6. Isaac Brock
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    Isaac Brock Active Member

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    Whoh, whoh, whoh. Let me see if I understand some of your opinions here. Canada customs gave Comrade a strict security screening because there were some possible irregularities with his application and answers to his questions. He was brought aside for further questioning. It seems to me like customs was just being thorough. Canadian Customs post 9/11 runs a pretty tight ship.

    To be honest, I'm very suprised I'm hearing these opinions! More often than not I hear Americans saying that our security system is not strict enough. Now, an American gets screened at Canada Customs after having passport entries in Vietnam and China (which both have huge crime operations in Canada) as well as forgetting a few questions and this is somehow anti-American instead of increased security?

    Please tell me you guys aren't being serious?
     
  7. Comrade
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    Comrade Senior Member

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    I simply want to know the rational for singling me out for interrogation while exempting me from a search via drug sniffing dog, for starters.

    Then we can delve into the drug smuggling rationale based upon the points I've already made:

    1. Huge market in America. Why risk a crossing to Canada?

    2. Obviously travelling with a senior couple.

    3. No dog sniffed me in line.
     
  8. NightTrain
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    NightTrain VIP Member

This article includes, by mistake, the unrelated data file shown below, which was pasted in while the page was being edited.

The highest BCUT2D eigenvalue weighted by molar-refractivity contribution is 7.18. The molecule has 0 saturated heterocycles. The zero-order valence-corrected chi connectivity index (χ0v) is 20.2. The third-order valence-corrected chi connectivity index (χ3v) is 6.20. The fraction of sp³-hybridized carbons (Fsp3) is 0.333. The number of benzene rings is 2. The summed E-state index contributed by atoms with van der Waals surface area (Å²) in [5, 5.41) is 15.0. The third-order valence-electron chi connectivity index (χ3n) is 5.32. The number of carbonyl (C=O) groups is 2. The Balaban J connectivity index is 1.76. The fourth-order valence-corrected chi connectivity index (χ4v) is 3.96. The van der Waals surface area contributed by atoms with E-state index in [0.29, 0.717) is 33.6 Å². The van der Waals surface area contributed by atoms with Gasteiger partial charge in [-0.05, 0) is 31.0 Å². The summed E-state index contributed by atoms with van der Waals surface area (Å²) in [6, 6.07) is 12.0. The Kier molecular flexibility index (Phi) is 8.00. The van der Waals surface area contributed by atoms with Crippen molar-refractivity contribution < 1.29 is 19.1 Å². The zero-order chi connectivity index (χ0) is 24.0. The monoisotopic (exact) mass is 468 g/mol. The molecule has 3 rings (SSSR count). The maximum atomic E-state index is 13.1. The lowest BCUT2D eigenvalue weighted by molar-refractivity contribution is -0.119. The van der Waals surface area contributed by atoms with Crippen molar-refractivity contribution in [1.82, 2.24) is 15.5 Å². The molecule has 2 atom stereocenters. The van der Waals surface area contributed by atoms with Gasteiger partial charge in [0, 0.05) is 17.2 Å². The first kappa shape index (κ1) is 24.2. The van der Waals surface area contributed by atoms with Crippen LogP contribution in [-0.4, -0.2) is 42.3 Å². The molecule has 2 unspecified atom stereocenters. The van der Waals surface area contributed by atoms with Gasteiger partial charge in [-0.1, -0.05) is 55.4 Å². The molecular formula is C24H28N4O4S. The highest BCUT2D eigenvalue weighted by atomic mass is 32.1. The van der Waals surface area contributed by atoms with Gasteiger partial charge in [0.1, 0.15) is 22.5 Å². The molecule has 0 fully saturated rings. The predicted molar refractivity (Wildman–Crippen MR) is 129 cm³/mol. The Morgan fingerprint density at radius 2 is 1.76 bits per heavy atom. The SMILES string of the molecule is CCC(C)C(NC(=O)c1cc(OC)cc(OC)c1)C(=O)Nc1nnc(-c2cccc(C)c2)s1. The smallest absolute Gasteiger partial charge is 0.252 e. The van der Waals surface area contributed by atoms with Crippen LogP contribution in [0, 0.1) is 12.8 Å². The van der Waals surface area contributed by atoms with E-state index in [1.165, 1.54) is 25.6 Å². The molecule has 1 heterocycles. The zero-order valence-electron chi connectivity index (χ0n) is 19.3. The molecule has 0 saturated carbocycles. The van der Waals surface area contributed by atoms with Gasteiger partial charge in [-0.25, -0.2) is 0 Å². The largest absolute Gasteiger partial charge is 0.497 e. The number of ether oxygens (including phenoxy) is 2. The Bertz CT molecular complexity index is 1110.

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    Interesting, Comrade.

    My wife's grandfather had a similar experience last summer at the border, coming up through Montana into Canada.

    He's about 85 years old and acts like he's 50, and brought his 'spring chicken' girlfriend (79) with him to visit us. He's got a farm in Arkansas.

    He pulled up to the border in his Dodge pickup and he was greeted by a "disrespectful whippersnapper" who began questioning him as to the particulars of his intended journey through Canada to Alaska.

    I know from personal experience with my own Grandfather as a young lad that you never asked anyone from that generation about personal finances, but that's one of the questions that is always asked.

    "How much cash money do you have with you?"

    "Enough to take me and my girlfriend here to Alaska and back twice over." he snapped back.

    "How much?"

    "3500, give or take!" he answered, whipping out his wallet and showing him.

    The Customs guy was looking around the cab of the truck as they did the 20 questions routine. Suddenly the Canuck straightened like he'd been slapped.

    "Do you have any firearms with you?"

    "Nope."

    "Then why do you have ammunition with you?" he asked, pointing to the floorboard.

    On the floor was a 9mm shell that must have been under the seat that had rolled out into view.

    "Pull over there, sir." The Customs guy said, indicating the vehicle inspection area.